The majority of research examining the effects of participation in physical activity for individuals with disabilities supports the belief that physical and psychological benefits exist (Jackson & Davis, 1983; & Smith, 1992). However, many individuals with physical disabilities find it difficult to achieve aerobic fitness in land-based activity (Smith, 1992). An aquatic therapy (AT) program incorporating a leisure skill such as swimming may provide the person with a realistic and enjoyable alternative for achieving rehabilitation. Few studies have examined the efficacy of an AT program using swimming with adults who have spinal cord injury. Therefore, a single-subject, multiple baseline design was used with four adult volunteers with spinal cord injuries (ages 30 to 63) to determine the effects of swimming on physical condition. A single subject design can be an effective tool for clinical evaluation because it allows each individual to serve as his or her own control. Direct observations were used to assess endurance in swimming and forced vital capacity. The intervention consisted of an AT class (3 X week, 1 hour) using swimming instruction as a medium of therapy. For each participant, the dependent measure scores were calculated and plotted on a graph. Body fat tests and social validity interviews occurred the first day of baseline and at follow-up as secondary measures. While no changes were observed in vital capacity, a positive relationship between the AT program and cardiovascular endurance was replicated across all participants and was supported by a decrease in body fat scores. Social validity interviews revealed that participants perceived improved fitness, enjoyed their participation, and reported a desire to continue swimming.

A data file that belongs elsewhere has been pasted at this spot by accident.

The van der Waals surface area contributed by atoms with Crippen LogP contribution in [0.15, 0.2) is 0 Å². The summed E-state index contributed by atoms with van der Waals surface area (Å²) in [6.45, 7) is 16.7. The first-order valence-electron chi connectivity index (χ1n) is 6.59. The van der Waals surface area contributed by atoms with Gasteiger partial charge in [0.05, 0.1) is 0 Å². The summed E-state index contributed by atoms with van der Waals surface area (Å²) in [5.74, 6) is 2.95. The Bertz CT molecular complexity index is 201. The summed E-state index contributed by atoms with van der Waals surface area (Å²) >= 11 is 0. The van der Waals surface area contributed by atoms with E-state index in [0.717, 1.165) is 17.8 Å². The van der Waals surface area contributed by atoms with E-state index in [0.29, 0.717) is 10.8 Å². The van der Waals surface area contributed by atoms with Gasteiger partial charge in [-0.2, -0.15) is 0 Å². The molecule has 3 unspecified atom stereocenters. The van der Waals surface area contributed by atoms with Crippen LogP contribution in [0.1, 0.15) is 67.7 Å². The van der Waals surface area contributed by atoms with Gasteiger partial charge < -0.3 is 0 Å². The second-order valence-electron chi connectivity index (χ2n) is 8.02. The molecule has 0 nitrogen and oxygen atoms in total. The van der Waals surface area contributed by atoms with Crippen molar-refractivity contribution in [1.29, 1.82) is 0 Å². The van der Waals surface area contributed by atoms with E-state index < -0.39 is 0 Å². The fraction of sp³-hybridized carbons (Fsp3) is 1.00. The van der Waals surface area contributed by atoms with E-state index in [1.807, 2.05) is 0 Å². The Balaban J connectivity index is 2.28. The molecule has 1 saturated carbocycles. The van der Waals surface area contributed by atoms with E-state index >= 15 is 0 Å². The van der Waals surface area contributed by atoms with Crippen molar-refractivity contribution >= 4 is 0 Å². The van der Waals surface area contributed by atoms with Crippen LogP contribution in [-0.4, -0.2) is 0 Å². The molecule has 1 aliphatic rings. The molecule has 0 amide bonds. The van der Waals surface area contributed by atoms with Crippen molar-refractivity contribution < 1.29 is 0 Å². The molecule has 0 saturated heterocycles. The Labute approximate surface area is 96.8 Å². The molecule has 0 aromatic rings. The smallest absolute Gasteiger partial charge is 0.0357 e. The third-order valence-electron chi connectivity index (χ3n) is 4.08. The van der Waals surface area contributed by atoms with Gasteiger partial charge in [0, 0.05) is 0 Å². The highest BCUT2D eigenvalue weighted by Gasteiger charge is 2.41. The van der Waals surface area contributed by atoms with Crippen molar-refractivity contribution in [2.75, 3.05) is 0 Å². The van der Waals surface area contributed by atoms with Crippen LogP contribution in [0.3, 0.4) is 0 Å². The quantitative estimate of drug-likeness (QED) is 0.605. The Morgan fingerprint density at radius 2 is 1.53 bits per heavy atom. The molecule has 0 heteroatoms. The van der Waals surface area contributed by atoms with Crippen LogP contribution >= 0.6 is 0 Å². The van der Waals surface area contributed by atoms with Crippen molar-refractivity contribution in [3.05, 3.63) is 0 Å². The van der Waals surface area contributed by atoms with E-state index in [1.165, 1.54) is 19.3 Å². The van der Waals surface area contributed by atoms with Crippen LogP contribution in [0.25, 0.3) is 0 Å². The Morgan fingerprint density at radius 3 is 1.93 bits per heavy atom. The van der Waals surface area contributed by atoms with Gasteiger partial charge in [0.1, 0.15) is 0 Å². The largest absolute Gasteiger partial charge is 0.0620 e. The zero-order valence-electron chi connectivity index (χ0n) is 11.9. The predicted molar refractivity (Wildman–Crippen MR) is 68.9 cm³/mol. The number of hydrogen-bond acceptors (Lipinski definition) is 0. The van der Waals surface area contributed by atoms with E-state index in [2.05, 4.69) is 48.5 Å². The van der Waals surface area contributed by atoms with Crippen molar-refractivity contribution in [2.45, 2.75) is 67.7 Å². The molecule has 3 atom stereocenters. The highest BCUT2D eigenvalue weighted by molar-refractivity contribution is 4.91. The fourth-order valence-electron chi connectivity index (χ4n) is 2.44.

Author Ellen Broach, Diane Groff, John Dattilo
Volume Vol 31, No 3 (1997)